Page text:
The Greyhound dog breed stands about 26 to 29 inches tall and weighs about 60 to 70 pounds.  He is graceful, slender, and strong.  He has a deep chest and his hindquarters have good muscle definition.  He has a long narrow muzzle and head with small folded ears.  His tail is long and tapering and his feet are hare-like.  Hare-like feet in dogs are feet which have longer toes.  This is common in fast-running dog breeds like the Greyhound dog breed.

The Greyhound dog breed has a short and smooth coat which only needs occasional brushing.  He can be any color like black, gray, red, or fawn.  He can be solid or with patches of color.  And he can be varying shades of brindle.  The American Kennel Club puts no restriction on color for the Greyhound dog breed.

As with most purebred dogs, the Greyhound dog breed tends to acquire some genetic health issues.  Like most large dog breeds, gastric torsion is a risk for the Greyhound dog breed.  Be careful about what he eats and don’t let him run immediately after eating.  The Greyhound dog breed also tends to develop arthritis and other rheumatic disorders.  Bone cancer is also a concern.

If you are considering bringing a Greyhound dog breed into your family, you couldn’t have chosen better.  Despite his large size, he is a great house pet and will do well with every member of your family.  But rather than buy a Greyhound dog breed, please consider adopting one.  There are thousands of Greyhound dog breeds all over the US retiring from their racing days and in need of a good loving home.


Greyhound Dog Breed Figurine

For more information on the Greyhound Dog Breed, check out “Greyhounds, Barron’s Complete Pet Owner’s Manual

Dog Training Tip – The First Command to Teach Your New Dog

June 20, 2011

Puppy Whisperer: A Compassionate, Non Violent Guide to Early Training and Care

‘Look’ or ‘focus’ is the foundation command for all other commands.  If you can get your dog to look at you, then you can get him to pay attention to what you have to tell him next.  This is touched on in several pet training books and manuals including “The Puppy Whisperer”.  “The Puppy Whisperer” calls it ‘pay attention’.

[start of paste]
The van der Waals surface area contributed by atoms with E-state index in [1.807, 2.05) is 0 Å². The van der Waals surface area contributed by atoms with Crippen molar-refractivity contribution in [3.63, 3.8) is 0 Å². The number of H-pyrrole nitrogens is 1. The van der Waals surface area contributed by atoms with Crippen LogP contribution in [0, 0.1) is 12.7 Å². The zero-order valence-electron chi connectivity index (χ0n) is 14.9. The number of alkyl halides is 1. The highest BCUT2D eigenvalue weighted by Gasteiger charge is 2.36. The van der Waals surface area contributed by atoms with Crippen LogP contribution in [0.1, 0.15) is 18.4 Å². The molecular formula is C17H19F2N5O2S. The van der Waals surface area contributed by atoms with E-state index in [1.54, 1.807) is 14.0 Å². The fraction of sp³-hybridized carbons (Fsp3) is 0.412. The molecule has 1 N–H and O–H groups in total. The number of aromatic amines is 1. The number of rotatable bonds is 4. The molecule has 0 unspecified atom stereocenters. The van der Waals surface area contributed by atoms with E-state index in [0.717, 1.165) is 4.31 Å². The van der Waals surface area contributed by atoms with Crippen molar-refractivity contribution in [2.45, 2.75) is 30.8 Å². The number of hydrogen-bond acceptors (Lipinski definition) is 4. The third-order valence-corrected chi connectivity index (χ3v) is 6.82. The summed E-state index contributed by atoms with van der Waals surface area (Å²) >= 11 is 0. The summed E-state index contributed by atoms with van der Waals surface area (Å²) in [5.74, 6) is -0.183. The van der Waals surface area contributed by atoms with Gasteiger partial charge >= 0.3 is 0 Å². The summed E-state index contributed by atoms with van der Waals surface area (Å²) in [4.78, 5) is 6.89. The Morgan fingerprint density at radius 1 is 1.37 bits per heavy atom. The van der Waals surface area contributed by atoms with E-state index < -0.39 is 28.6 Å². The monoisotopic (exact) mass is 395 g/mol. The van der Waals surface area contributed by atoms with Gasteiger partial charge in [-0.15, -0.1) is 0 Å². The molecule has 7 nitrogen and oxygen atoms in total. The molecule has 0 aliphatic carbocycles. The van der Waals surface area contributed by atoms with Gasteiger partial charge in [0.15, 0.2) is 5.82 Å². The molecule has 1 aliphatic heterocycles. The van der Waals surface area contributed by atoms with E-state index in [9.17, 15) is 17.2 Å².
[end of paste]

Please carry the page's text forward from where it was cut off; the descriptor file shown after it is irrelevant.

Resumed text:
Before you teach the command ‘look’ or ‘focus’ find a special treat which your dog loves.  Make sure the treat is relatively healthy and can be broken down into small pieces.  Next, make sure to do training before meal times so that he is hungry for the treats.  And make sure he has just had a walk so that he is not overly energetic.

Hold the treat in your hand and get your dog’s attention by saying his name.  Just as your dog looks at the treat say ‘look’.  Then give him the treat and tell him he is a good dog in a lavish voice.  Training sessions should only last 5 minutes or so.  Do 2-3 sessions of 5 minutes each daily.

After a few days, you may notice that your dog looks automatically at the treat and you barely have time to say the command.  At this point in training, say your dog’s name and the ‘look’ command right away.  As soon as your dog looks at the treat, give him the treat and tell him he is a good dog.  If your dog doesn’t look, say ‘eh eh’ and take the treat out of his sight.

After a few days or so into training where your dog consistently looks at the treat in your hand when you say ‘look’, hold the treat for longer before giving it to him and praising him.  Hold for 3 second and slowly work your way to 10 seconds as training progresses and your dog succeeds.

When your dog is successful at reaching the 10 second hold it is time to move to the next step.  Say ‘look’, hold for two seconds and slowly move the treat towards your face and to your eyes.  When your dog looks in your eyes say ‘look’ again.  Then give him the treat, tell him he is a good dog, and praise lavishly.  After only a few successful sessions, stop saying ‘look’ the first time and only say it once when he looks you in the eyes.

Eventually, you are going to want to say ‘look’ without a treat in your hand.  Keep treats handy.  And when you give the command and he looks at you, give him the treat.  When your dog consistently becomes successful at looking in your eyes when you say ‘look’, slowly wean him off the treats.  You will still want to tell him he is a good dog and give him praise.

Some dogs may pick up the ‘look’ command right away while others may take longer.  Don’t get discouraged.  Every dog is different and learns differently.  The ‘look’ or ‘focus’ command will be used throughout your dog’s life.  Begin each training session with the ‘look’ command so that you know you have his full attention.  Check out “The Puppy Whisperer” for more great tips on raising a dog.